BBC Inside Science
Covid and our ancient ancestors
Thursday, 8 July
A global project looking at the genomes of over 2 million people has found a number of distinct genetic markers which seem to either make Covid infection more likely or the symptoms more severe. Some of these markers are known to be associated with susceptibility to cancer and lung disease. However the researchers say on their own these genetic factors are not determinants of how sick people will become. Underlying health, age and sex and a range of environmental and social factors are likely more important says Andrea Ganna from Finland’s Institute of Molecular Medicine who crunched the numbers.
The Royal Society Summer Exhibition has just opened. And this year its an opportunity for more people to get involved than ever before – the event is taking place online. There are a number of workshops and interactive games. We speak to a couple of the participants. Caroline Orr from Teesside University talks about research using supercomputers to make microbes produce a range of biofuels that could replace petrol and diesel, and Tony Peyton from Manchester University tells us how the electromagnetic properties of materials are bring harnessed to improve mine clearance in former war zones.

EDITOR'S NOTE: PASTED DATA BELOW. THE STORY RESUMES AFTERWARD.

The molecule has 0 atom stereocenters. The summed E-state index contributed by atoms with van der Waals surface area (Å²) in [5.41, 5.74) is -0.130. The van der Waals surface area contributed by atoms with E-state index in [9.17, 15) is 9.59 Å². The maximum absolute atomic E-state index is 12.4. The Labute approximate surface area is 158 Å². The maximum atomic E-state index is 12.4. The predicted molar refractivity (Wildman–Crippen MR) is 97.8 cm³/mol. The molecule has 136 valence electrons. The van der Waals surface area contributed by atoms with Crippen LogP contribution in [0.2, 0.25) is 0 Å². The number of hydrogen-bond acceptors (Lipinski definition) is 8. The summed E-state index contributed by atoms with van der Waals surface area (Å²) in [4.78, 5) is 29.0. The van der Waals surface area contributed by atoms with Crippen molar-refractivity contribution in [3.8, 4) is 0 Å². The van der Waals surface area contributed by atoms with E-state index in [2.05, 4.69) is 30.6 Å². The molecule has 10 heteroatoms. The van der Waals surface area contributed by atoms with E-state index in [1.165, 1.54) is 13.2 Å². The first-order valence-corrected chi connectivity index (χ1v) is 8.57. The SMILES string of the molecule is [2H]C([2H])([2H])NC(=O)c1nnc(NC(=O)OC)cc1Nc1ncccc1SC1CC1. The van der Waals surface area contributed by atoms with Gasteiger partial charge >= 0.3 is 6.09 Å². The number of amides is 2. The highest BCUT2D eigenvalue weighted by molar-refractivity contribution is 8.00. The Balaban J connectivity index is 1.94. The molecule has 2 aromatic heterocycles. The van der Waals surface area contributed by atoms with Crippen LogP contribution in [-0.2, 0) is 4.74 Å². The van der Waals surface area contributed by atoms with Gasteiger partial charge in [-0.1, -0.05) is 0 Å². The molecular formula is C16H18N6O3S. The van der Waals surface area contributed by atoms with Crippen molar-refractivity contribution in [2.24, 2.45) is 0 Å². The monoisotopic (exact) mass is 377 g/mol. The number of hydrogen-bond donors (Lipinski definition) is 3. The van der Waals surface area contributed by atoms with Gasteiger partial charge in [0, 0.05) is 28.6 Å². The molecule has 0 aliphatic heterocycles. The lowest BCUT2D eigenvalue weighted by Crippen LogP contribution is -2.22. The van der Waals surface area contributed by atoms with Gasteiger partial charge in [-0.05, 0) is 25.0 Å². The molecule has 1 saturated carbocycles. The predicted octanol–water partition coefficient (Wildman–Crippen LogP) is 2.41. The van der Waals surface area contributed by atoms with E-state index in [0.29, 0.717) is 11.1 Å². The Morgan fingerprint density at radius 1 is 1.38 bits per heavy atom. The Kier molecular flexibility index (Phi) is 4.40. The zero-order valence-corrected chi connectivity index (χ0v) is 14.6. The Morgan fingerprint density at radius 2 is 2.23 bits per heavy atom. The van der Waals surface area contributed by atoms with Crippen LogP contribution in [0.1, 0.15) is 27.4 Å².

And we go to another exhibition, the Royal College of Art graduate show, and ask the age old question - is it art ? Students Kukbong Kim and Bahareh Saboktakin show us their work with recycled concrete and 3d printing - which looks more like science to us.